The former mayor and minister of Rann’s government said she believed some voters may have fallen victim to possible “illegal practices”, following reports of an alleged voter scam targeting international students in the CBD.

Lomax-Smith wondered if there had been “possible intervention,” which may have prevented voting packets from reaching some residents and merchants.

“I believe that unfortunately international students are not the only enrolled voters in the City of Adelaide who appear to be victims of possible illegal activity,” she wrote.

“A number of voters, some in neighboring properties, have personally complained to me that they have not received voting packets.

“Having recently visited Chinatown stores in the central district with a translator, I believe many voters have not received their parcels or are unaware that they are eligible to vote.”

In her letter, Lomax-Smith asked Sherry to consider hiring handwriting experts to help verify votes.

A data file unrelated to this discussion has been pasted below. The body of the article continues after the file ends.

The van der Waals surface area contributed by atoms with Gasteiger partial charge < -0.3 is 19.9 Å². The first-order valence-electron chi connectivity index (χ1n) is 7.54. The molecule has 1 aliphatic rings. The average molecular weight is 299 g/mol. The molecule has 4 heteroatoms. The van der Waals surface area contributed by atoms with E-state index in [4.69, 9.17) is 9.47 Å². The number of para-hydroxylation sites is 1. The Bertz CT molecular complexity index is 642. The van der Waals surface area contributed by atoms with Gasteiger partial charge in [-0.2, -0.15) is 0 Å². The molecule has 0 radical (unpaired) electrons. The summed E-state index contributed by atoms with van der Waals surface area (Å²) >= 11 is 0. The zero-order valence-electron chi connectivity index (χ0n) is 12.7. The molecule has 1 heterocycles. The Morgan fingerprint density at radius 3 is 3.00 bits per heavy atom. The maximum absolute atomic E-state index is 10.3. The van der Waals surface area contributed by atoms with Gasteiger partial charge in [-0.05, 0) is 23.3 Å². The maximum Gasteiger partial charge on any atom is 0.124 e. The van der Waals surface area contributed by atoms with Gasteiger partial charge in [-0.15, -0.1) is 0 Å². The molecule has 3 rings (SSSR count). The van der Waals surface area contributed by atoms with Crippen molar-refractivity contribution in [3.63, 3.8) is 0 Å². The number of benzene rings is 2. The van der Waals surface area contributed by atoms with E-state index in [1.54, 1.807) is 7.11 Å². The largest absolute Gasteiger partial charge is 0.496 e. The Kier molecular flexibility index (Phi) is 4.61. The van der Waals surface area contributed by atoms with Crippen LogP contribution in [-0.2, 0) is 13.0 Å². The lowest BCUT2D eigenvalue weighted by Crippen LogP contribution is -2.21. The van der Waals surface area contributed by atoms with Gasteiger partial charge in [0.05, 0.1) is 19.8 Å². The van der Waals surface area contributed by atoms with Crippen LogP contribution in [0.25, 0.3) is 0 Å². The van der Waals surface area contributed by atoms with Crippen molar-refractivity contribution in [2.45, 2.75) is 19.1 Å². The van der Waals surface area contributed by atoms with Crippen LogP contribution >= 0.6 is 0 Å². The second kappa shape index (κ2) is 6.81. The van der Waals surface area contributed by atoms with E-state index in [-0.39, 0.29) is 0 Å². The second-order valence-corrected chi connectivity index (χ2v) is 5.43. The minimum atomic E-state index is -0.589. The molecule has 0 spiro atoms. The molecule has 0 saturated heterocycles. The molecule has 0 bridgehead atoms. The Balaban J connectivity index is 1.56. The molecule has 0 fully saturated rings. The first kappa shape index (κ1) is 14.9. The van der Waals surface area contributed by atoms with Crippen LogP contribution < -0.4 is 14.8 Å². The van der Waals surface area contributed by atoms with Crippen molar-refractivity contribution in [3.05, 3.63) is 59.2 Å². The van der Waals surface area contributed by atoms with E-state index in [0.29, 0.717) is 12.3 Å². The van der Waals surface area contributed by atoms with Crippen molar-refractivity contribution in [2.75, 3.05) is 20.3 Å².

She also asked the Electoral Commission to keep the ballot papers with the ballots for “potential in-court tenders of disputed declarations”.

“These will also be needed as part of the chain of evidence for the SA police investigation to be continued,” she wrote.

Lomax-Smith said: InDaily that its proposed measures would help the Electoral Commission determine whether a voter had cast multiple votes.

“If there really are multiple vote packs with the same signature, that’s not in the legal voting scheme and it’s not acceptable because it has to be a different person for each vote,” she said.

“If the election officials are having trouble identifying the signatures and the matter is not resolved…I think it would be helpful for the election commissioner to visually examine the votes from maybe the same house, or the same building, or the same block. of shops or the same student housing.

“If many of those signatures look alike, they can be verified with a handwriting expert if the staff can’t identify those signatures.”